Finally, a breath of fresh air reply from the research journals to the many folks advocating that fat women not be allowed access to fertility treatment (as they are not in Britain).
Should access to fertility treatment be determined by female body mass index?
Hum Reprod. 2010 Apr;25(4):815-20. Epub 2010 Feb 3.
Pandey S, Maheshwari A, Bhattacharya S.
Assisted Reproduction Unit, University of Aberdeen, Aberdeen Maternity Hospital, Forresterhill Road, Aberdeen AB25 2ZL, UK.
Resource allocation towards fertility treatment has been extensively debated in countries where fertility treatment is publicly-funded. Medical, social and ethical aspects have been evaluated prior to allocation of resources. Analysis of cost-effectiveness, risks and benefits and poor success rates have led to calls of restricting fertility treatment to obese women. In this debate article, we critically appraise the evidence underlying this issue and highlight the problems with such a policy.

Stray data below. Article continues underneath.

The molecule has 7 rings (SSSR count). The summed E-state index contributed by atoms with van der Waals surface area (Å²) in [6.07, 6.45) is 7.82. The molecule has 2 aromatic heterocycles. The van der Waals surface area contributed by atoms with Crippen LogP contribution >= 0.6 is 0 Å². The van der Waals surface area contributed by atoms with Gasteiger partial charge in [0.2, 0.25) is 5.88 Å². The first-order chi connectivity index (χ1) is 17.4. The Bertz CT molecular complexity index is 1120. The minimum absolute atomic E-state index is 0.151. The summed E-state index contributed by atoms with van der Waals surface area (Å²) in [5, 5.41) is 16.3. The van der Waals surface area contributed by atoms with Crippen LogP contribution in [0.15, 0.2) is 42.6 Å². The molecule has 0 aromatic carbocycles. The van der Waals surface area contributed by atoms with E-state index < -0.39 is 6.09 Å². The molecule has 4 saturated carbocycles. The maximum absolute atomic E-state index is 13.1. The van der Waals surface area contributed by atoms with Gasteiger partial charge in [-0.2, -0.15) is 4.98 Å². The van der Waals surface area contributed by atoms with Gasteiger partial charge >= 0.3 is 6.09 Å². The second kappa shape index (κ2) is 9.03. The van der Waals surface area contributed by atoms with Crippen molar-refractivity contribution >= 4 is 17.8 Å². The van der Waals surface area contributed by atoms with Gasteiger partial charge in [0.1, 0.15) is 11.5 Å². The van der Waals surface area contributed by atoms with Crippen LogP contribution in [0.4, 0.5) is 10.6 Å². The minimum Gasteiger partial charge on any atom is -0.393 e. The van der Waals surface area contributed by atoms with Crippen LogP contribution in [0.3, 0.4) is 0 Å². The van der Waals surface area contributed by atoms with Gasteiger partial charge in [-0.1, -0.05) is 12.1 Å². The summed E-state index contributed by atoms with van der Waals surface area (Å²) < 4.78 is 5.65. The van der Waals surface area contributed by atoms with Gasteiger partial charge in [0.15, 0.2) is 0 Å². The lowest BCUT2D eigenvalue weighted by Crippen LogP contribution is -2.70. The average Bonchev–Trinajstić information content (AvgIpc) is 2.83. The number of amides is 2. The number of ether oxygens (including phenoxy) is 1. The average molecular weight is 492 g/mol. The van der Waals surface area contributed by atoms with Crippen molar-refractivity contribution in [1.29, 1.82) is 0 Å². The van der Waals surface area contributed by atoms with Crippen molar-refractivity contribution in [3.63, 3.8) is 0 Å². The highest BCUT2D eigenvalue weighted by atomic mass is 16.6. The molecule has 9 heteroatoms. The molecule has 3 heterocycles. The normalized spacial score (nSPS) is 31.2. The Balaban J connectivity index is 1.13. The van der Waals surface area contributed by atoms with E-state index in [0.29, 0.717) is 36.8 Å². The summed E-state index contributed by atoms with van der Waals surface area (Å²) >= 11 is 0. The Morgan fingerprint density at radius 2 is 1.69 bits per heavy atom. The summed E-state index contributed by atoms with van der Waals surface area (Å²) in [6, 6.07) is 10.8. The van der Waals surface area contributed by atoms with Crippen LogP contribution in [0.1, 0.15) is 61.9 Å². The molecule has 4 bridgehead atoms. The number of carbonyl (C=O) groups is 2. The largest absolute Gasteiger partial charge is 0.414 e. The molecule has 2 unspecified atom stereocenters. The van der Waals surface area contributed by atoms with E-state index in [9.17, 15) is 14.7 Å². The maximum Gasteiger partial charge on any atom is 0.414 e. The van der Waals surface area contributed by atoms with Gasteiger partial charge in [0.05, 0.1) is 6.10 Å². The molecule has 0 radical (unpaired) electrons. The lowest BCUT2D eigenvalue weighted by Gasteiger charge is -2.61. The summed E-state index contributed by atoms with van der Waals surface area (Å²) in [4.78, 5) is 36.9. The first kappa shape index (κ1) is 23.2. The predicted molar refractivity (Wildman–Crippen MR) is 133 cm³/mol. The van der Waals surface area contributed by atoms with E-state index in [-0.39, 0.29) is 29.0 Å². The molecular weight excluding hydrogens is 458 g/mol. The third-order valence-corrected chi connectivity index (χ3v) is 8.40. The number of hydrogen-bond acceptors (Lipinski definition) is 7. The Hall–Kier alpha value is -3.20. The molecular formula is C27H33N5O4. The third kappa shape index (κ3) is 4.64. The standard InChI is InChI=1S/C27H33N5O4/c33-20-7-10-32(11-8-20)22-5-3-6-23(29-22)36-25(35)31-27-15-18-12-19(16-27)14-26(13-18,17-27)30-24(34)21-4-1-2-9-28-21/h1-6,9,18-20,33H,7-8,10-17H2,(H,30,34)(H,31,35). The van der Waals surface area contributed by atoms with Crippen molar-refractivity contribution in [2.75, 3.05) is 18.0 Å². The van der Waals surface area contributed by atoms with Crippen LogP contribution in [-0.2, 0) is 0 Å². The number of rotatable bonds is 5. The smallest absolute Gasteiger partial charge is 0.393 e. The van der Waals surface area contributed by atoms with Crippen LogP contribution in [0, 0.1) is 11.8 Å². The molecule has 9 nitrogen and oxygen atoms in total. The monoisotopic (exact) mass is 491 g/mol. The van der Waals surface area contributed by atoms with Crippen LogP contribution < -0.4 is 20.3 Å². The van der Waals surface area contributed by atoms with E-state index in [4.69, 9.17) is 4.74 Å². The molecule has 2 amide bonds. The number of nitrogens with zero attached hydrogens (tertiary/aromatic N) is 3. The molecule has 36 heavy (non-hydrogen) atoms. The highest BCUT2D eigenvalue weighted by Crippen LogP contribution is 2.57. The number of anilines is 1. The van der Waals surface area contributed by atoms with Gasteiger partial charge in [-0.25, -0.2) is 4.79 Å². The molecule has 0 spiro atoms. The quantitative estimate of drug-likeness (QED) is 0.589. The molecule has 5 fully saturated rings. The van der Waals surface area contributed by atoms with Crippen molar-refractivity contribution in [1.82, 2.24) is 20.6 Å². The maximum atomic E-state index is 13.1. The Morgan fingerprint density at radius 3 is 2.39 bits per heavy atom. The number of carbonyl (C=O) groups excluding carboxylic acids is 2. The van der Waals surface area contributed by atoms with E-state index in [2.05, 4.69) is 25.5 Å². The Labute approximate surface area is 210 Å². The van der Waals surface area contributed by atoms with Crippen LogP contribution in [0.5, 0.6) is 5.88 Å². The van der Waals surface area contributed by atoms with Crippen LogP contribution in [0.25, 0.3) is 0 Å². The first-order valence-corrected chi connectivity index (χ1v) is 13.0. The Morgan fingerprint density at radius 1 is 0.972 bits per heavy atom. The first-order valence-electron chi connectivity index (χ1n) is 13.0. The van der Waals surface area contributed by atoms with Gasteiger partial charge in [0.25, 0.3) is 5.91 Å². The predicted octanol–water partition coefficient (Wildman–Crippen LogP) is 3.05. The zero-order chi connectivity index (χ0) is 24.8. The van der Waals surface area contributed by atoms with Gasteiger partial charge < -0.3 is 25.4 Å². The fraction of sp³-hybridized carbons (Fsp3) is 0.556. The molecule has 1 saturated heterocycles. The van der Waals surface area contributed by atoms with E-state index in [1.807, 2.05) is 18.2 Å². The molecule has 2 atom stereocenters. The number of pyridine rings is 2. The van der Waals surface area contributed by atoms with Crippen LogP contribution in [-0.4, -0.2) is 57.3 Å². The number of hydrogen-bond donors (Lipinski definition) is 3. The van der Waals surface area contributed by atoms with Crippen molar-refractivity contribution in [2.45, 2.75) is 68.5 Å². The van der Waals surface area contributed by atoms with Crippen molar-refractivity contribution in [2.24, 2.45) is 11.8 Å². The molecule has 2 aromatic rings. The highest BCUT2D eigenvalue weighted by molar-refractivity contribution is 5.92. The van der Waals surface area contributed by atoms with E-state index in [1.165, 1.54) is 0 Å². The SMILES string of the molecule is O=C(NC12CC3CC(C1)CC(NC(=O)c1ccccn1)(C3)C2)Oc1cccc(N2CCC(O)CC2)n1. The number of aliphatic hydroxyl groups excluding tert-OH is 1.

Poor success rate of treatment is unsubstantiated as there is insufficient evidence to link high body mass index (BMI) to reduction in live birth. Obstetric complications have a linear relationship with BMI but are significantly influenced by maternal age. The same is true for miscarriage rates which are influenced by the confounding factors of polycystic ovary syndrome and age. Studies have shown that the direct costs per live birth are no greater for overweight and obese women.
With changing demographics over half the reproductive-age population is overweight or obese. Restricting fertility treatment on the grounds of BMI would cause stigmatization and lead to inequity, feelings of injustice and social tension as affluent women manage to bypass these draconian restrictions. Time lost and poor success of conventional weight loss strategies would jeopardize the chances of conception for many women.